TONI THORNE: Lack of diversity at Oscars
THIS YEAR’S list of Oscar nominees depicts an extreme lack of diversity. As a result, the hashtag #Oscarssowhite went, and continues to go viral.
The movies Creed and Straight Outta Compton received recognition, but their nominations were for either white writers (Compton) or a white performer (Sylvester Stallone in Creed). The black directors of each movie along with their non-white actors, were excluded from the list of nominees. Tragic.
This is the second consecutive year for the #oscarssowhite outcry.
A preliminary investigation into the breakdown of the organisation responsible for the Oscars did not surprise me. There are 6 261 members in the organisation. Although the president of the organisation, Cheryl Boone Isaacs is a black woman, of that membership 93 per cent are white and 76 per cent are male. The average age of that 93 per cent white membership is 62 years old.
This has been a rough week for the Oscars organisation as many leaders in the film industry weighed in with various opinions. Spike Lee (who has received an honorary Oscar as a Lifetime Achievement Award) as well as Jada Pinkett Smith and Will Smith have called for persons to boycott this year’s Oscars. Idris Elba and Lupita Nyongo issued statements imploring for more diversity and the need for change.
In observation of this entire fiasco, the comments which caused me to raise my eyebrows did not come from those who view that Chris Rock, as a black man, should no longer host the Oscars. I actually think Chris Rock should honour his contract and host the awards.
Those in the black community who have been pressuring Chris rock to step down are missing the bigger picture. More Chris Rocks need to host these events.
The comments which cause me to “give major side eye” did not come from those who agree with Vin Diesel and his view that the Oscars lack relevance. I agree with Mr Diesel’s sentiments. Half of the movies which win are neither watched nor known by the mainstream audience.
They are also not the big box-office sellers.
The three comments which forced me to ask myself “Wuh kinda igrunt people is really be walking bout pun God earth?” came from Charlotte Rampling, Michael Caine and the worst of all, Stacy Dash.
Racist to whites
Nominee Charlotte Rampling described the outcry as “racist to white people”.
In many theories of the institution of race, there are many who would disagree with Rampling by saying that black people simply cannot be racist. These persons would purport that black people can be prejudiced but they cannot be racist because the vehicle of race cannot be steered by a minority.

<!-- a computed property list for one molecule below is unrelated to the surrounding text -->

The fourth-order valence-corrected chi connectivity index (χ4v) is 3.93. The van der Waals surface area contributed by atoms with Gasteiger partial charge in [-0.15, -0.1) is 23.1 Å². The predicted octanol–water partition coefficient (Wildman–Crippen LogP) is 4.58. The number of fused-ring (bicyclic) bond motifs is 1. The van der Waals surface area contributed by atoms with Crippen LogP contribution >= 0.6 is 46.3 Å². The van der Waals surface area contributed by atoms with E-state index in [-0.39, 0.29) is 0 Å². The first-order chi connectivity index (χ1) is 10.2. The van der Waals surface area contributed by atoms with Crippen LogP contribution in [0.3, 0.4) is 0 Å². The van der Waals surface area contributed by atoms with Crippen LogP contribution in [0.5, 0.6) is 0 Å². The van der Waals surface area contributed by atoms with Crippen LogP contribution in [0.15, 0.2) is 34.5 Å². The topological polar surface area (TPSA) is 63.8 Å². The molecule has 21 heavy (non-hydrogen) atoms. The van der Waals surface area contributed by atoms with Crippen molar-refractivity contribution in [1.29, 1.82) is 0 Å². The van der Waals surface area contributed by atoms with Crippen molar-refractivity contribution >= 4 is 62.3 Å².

On another note, Michael Caine urged black artists to “be patient”. My question to Mr Caine is, “Patient for what?” “Be patient” is something you tell to your poodle or perhaps a fussing child.
“Be patient” is not something you tell a community of actors who feel segregated and misrepresented by what is viewed as an elitist organisation which refuses to acknowledge untold stories which need to be seen and heard.
Stacey Dash commented on Fox news stating, “Either we want to have segregation or integration. If we want integration, we have to get rid of stations like BET.” I found BET’s responses to Stacy Dash to be quite fitting and very hilarious. They tweeted to her and asked back for their cheque they paid her in a BET funded reality series that Ms Dash was a part of.
I do take Ms Dash’s point. I would even go further to suggest that the black American artistic community’s behaviour towards white Australian rapper Iggy Azalea was grossly embarrassing, unacceptable and highly prejudiced.
However, with reference to Dash’s comments, in the black community there are certain things black people should not and would not say.
BET is a station which promotes a significant amount of black culture in a world which continues to battle with race relations and the stories of persons such as Travon Martin continue to be a dime a dozen. White artists do not care to be acknowledged by the BET Awards. Similarly, most rappers do not care to be acknowledged by the Country Music Awards.
The Oscars is not a targeted awards ceremony. It is regarded as the premiere award ceremony highlighting the crème de la crème.
As a black woman who watches a lot of television, I fail to see how the crème de la crème could be #all-white.
Toni Thorne is a young entrepreneur and World Economic Forum Global Shaper who loves global youth culture, a great debate and living in paradise. Email [email protected]